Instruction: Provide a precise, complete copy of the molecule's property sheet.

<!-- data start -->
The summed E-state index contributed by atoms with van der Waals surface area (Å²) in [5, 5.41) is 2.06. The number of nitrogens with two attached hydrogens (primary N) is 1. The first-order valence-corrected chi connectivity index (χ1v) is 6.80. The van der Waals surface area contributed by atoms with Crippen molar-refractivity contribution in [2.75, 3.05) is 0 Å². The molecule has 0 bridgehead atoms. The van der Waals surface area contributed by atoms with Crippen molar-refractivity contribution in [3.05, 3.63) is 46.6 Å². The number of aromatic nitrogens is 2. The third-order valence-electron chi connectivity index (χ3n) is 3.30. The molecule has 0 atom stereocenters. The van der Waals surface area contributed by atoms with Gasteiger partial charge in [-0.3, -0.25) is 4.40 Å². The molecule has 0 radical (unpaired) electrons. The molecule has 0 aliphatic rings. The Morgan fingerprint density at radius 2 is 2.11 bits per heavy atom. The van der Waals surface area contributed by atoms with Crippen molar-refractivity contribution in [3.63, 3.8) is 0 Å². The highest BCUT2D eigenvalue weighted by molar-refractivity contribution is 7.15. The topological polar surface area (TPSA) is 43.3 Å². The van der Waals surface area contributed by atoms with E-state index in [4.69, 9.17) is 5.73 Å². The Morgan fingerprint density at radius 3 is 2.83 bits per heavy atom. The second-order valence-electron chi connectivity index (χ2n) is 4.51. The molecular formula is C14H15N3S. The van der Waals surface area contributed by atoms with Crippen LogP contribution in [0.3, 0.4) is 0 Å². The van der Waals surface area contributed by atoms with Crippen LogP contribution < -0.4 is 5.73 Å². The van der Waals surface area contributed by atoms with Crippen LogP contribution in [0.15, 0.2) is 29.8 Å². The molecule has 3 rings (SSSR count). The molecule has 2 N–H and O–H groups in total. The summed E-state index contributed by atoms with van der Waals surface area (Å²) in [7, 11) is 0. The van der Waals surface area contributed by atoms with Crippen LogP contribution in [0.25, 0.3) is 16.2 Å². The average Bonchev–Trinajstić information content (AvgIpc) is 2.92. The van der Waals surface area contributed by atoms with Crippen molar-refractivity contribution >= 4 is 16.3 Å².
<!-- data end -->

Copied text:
The summed E-state index contributed by atoms with van der Waals surface area (Å²) in [5, 5.41) is 2.06. The number of nitrogens with two attached hydrogens (primary N) is 1. The first-order valence-corrected chi connectivity index (χ1v) is 6.80. The van der Waals surface area contributed by atoms with Crippen molar-refractivity contribution in [2.75, 3.05) is 0 Å². The molecule has 0 bridgehead atoms. The van der Waals surface area contributed by atoms with Crippen molar-refractivity contribution in [3.05, 3.63) is 46.6 Å². The number of aromatic nitrogens is 2. The third-order valence-electron chi connectivity index (χ3n) is 3.30. The molecule has 0 atom stereocenters. The van der Waals surface area contributed by atoms with Gasteiger partial charge in [-0.3, -0.25) is 4.40 Å². The molecule has 0 radical (unpaired) electrons. The molecule has 0 aliphatic rings. The Morgan fingerprint density at radius 2 is 2.11 bits per heavy atom. The van der Waals surface area contributed by atoms with Crippen molar-refractivity contribution in [3.63, 3.8) is 0 Å². The highest BCUT2D eigenvalue weighted by molar-refractivity contribution is 7.15. The topological polar surface area (TPSA) is 43.3 Å². The van der Waals surface area contributed by atoms with E-state index in [4.69, 9.17) is 5.73 Å². The Morgan fingerprint density at radius 3 is 2.83 bits per heavy atom. The second-order valence-electron chi connectivity index (χ2n) is 4.51. The molecular formula is C14H15N3S. The van der Waals surface area contributed by atoms with Crippen LogP contribution in [0.3, 0.4) is 0 Å². The van der Waals surface area contributed by atoms with Crippen LogP contribution < -0.4 is 5.73 Å². The van der Waals surface area contributed by atoms with Crippen LogP contribution in [0.15, 0.2) is 29.8 Å². The molecule has 3 rings (SSSR count). The molecule has 2 N–H and O–H groups in total. The summed E-state index contributed by atoms with van der Waals surface area (Å²) in [7, 11) is 0. The van der Waals surface area contributed by atoms with Crippen LogP contribution in [0.25, 0.3) is 16.2 Å². The average Bonchev–Trinajstić information content (AvgIpc) is 2.92. The van der Waals surface area contributed by atoms with Crippen molar-refractivity contribution >= 4 is 16.3 Å².